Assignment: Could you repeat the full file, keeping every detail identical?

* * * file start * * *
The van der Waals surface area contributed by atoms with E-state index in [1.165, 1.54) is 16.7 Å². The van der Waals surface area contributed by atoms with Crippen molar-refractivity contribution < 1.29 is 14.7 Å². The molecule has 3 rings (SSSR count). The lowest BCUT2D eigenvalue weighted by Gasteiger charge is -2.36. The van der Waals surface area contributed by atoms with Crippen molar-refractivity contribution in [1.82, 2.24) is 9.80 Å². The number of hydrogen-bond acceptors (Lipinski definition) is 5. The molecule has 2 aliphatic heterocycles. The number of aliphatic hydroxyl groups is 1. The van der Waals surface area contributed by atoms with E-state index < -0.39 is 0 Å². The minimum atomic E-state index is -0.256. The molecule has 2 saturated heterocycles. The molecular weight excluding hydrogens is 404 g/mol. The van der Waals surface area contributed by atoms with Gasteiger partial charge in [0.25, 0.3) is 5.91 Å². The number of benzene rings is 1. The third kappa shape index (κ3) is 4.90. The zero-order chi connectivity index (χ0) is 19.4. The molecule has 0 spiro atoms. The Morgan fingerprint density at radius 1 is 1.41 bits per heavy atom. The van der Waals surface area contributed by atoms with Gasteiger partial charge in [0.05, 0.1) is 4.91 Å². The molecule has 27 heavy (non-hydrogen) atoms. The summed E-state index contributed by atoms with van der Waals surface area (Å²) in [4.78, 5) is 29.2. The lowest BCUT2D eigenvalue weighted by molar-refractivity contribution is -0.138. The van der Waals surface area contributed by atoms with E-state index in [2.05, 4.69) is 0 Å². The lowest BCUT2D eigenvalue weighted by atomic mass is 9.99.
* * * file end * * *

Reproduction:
The van der Waals surface area contributed by atoms with E-state index in [1.165, 1.54) is 16.7 Å². The van der Waals surface area contributed by atoms with Crippen molar-refractivity contribution < 1.29 is 14.7 Å². The molecule has 3 rings (SSSR count). The lowest BCUT2D eigenvalue weighted by Gasteiger charge is -2.36. The van der Waals surface area contributed by atoms with Crippen molar-refractivity contribution in [1.82, 2.24) is 9.80 Å². The number of hydrogen-bond acceptors (Lipinski definition) is 5. The molecule has 2 aliphatic heterocycles. The number of aliphatic hydroxyl groups is 1. The van der Waals surface area contributed by atoms with E-state index < -0.39 is 0 Å². The minimum atomic E-state index is -0.256. The molecule has 2 saturated heterocycles. The molecular weight excluding hydrogens is 404 g/mol. The van der Waals surface area contributed by atoms with Gasteiger partial charge in [0.25, 0.3) is 5.91 Å². The number of benzene rings is 1. The third kappa shape index (κ3) is 4.90. The zero-order chi connectivity index (χ0) is 19.4. The molecule has 0 spiro atoms. The Morgan fingerprint density at radius 1 is 1.41 bits per heavy atom. The van der Waals surface area contributed by atoms with Gasteiger partial charge in [0.05, 0.1) is 4.91 Å². The molecule has 27 heavy (non-hydrogen) atoms. The summed E-state index contributed by atoms with van der Waals surface area (Å²) in [4.78, 5) is 29.2. The lowest BCUT2D eigenvalue weighted by molar-refractivity contribution is -0.138. The van der Waals surface area contributed by atoms with E-state index in [2.05, 4.69) is 0 Å². The lowest BCUT2D eigenvalue weighted by atomic mass is 9.99.